On each of the three albums I did for Columbia, I tried to have one
tune which featured my acoustic guitar style, in those days played on a David
Russell Young 6-string steel-string, set against the backdrop of Don
Grolnick's Fender Rhodes style. On "TIGHTROPE"('77) this was heard on the tune, "Star Chamber," and
"Daily Valley" was the acoustic guitar feature on "THE BLUE MAN"('78). Here I'm presenting "Daily Village," which
served this purpose on '79's "ARROWS."
The influence of this tune is actually Martin Denny's 'jungle' classic,
"Quiet Village," which I used to hear a great deal on the radio in Los
Angeles when I was a kid during the '50s. I guess more than anything, what
attracted me to that rather strange little instrumental was the mood suggested
by the harmonies which seemed to float over a bass tumbao or vamp. I suppose,
without actually knowing it, I was beginning to fall in love with Latin music.
By direct comparison, "Daily Village" is not particularly complex from a
The mood is clearly set by Grolnick's Rhodes and
Will Lee's interpretation of the bass line(complete with Larry
Graham-isms here and there) on an Ebm7(sus) chord during [I], and
this continues throughout [A]. When I was reviewing this mini-score to
present here, while reading along and listening to the recording, I realized
that I should have written it in cut-time, because we are feeling the pulse 'in
two.' In other words, you would be tapping your foot on the half-notes on beats
'1' and '3.' So, I corrected the score to reflect this.
[A2], where we finally have our first harmonic release, and the chord
changes to A7(13b5), as with both [A] sections, the dense voicings
reflect a sense of harmony which now reminds me of the Clare Fischer
influence which became much more profound in later years. One small arranging
device I used to employ selectively was having Don Grolnick improvise some
string pads on the very old ARP String Ensemble, not a very sophisticated
instrument by today's standards but, in his hands, it still sounded wonderful. I
think, in general, the secret to making 'synth string pads' work is that, when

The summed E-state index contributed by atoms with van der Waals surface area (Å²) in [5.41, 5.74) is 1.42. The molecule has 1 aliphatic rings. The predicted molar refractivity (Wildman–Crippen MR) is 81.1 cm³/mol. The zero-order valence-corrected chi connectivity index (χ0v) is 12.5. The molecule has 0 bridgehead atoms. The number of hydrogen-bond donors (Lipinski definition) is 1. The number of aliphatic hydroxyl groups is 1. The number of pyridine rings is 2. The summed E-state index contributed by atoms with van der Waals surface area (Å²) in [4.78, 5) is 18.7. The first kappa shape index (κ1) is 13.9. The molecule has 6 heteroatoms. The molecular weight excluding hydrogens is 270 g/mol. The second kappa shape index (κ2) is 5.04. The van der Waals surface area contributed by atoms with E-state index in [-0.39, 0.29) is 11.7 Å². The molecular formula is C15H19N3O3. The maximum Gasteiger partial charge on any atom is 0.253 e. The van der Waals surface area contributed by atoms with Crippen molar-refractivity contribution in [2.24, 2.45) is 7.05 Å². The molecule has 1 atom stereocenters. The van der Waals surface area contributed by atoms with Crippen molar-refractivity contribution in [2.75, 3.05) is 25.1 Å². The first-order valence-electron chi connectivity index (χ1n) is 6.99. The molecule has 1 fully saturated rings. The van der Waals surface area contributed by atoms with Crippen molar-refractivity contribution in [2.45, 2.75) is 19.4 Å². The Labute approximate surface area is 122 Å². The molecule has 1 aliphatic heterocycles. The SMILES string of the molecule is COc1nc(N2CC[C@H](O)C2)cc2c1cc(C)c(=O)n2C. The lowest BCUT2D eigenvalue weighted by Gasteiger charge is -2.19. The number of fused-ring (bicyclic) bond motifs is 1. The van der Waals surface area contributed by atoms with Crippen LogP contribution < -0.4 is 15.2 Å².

you are mixing, you keep them tucked away so that their appearance is 'felt'
more than actually heard. The louder they are in a mix, the more they reveal
their true source.
Finally, at letter [B], after a 5-bar
build-up, we have our true contrast section which features Michael
Brecker playing the Clare Fischer-esque melody on soprano sax. I
recall that I practically had to beg him to play the soprano sax on this.
Because of the inherent intonation problems, he never liked to play it, and even
went so far as to("accidentally, on purpose") leave a couple of his sopranos in
New York City taxis, losing them for good!!! Such stories aside, I had always
loved his approach to this instrument, especially on two obscure and very
electric LPs by the great pianist, Hal Galper: "THE GUERILLA
BAND"('71) and "WILD BIRD"('72). To this date, I've never seen these recordings
released in the CD format, not even in Japan. But, I digress, [B] finds
us in a C7(b9b5) area, Gb7/C which is a sonority that can easily have a 'snake
charmer' quality to it and I suppose that this is in keeping with the rest of
The extended solo section from [C] through
[C3] reflects the two main harmonic areas of the tune: Ebm7(sus) and
A7(13b5). Over the Ebm7, I am simply applying an Eb Dorian(Eb, F, Gb, Ab, Bb, C,
Db) approach. However, as there are E-naturals in the melody at bars 9 and 13 of
[A], at times I also allude to Eb Phrygian, which I just translate to Db
Dorian(Db, Eb, Fb, Gb, Ab, Bb, Cb) because they contain the same notes. For the
A7(13b5) sonority, I use the E melodic minor scale(E, F#, G, A, B, C#, D#),
though some might choose to call this the A Lydian b7 scale(A, B, C#, D#, E, F#
G). Again, they are the same! In addition to this, I like to apply the B
dominant 7th pentatonic(B, C#, D#, F#, A), which captures the sound of this
chordal sonority, but it can also be like 'playing the blues' a whole-step above